Antimicrobial resistance incidence risk and factors among Helicobacter pylori-infected persons, United States

William M. Duck, Jeremy Sobel, Janet M. Pruckler, Qunsheng Song, David Swerdlow, Cindy Friedman, Alana Sulka, Balasubra Swaminathan, Tom Taylor, Mike Hoekstra, Patricia Griffin, Duane Smoot, Rick Peek, David C. Metz, Peter B. Bloom, Steven Goldschmid, Julie Parsonnet, George Triadafilopoulos, Guillermo I. Perez-Perez, Nimish VakilPeter Ernst, Steve Czinn, Donald Dunne, Ben D. Gold

Research output: Contribution to journalArticlepeer-review


Helicobacter pylori is the primary cause of peptic ulcer disease and an etiologic agent in the development of gastric cancer. H. pylori infection is curable with regimens of multiple antimicrobial agents, and antimicrobial resistance is a leading cause of treatment failure. The Helicobacter pylori Antimicrobial Resistance Monitoring Program (HARP) is a prospective, multicenter U.S. network that tracks national incidence rates of H. pylori antimicrobial resistance. Of 347 clinical H. pylori isolates collected from December 1998 through 2002, 101 (29.1%) were resistant to one antimicrobial agent, and 17 (5%) were resistant to two or more antimicrobial agents. Eighty-seven (25.1%) isolates were resistant to metronidazole, 45 (12.9%) to clarithromycin, and 3 (0.9%) to amoxicillin. On multivariate analysis, black race was the only significant risk factor (p < 0.01, hazard ratio 2.04) for infection with a resistant H. pylori strain. Formulating pretreatment screening strategies or providing alternative therapeutic regimens for high-risk populations may be important for future clinical practice.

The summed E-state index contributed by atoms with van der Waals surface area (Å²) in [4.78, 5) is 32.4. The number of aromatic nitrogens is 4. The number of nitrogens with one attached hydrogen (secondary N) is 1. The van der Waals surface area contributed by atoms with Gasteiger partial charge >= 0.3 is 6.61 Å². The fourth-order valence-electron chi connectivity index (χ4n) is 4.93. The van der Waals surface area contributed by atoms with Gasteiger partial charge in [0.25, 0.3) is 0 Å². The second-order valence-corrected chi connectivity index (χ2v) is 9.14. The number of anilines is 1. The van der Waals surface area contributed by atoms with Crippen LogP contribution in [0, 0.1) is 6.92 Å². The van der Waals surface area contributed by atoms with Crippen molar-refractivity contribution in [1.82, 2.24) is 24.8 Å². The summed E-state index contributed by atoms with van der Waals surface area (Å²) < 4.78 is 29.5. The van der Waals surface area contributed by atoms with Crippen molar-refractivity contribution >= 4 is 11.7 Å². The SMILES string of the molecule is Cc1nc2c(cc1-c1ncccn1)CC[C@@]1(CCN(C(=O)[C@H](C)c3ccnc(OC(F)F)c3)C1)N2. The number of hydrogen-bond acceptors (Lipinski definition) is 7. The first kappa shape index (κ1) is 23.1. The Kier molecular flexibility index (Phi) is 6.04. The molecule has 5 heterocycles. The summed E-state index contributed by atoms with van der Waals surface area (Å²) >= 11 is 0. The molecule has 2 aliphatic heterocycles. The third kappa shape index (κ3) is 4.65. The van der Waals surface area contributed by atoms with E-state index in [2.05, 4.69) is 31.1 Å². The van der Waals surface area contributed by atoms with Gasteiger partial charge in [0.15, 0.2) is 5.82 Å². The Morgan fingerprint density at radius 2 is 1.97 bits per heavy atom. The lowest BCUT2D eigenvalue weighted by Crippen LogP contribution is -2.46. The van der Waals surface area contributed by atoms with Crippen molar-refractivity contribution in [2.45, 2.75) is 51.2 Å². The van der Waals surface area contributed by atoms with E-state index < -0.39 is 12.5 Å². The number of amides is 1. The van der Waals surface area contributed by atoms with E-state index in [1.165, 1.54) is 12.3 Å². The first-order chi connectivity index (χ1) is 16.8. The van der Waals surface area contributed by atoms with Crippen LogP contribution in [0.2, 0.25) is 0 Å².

Original languageEnglish (US)
Pages (from-to)1088-1094
Number of pages7
JournalEmerging infectious diseases
Issue number6
StatePublished - Jun 2004
Externally publishedYes

ASJC Scopus subject areas

  • Epidemiology
  • Microbiology (medical)
  • Infectious Diseases


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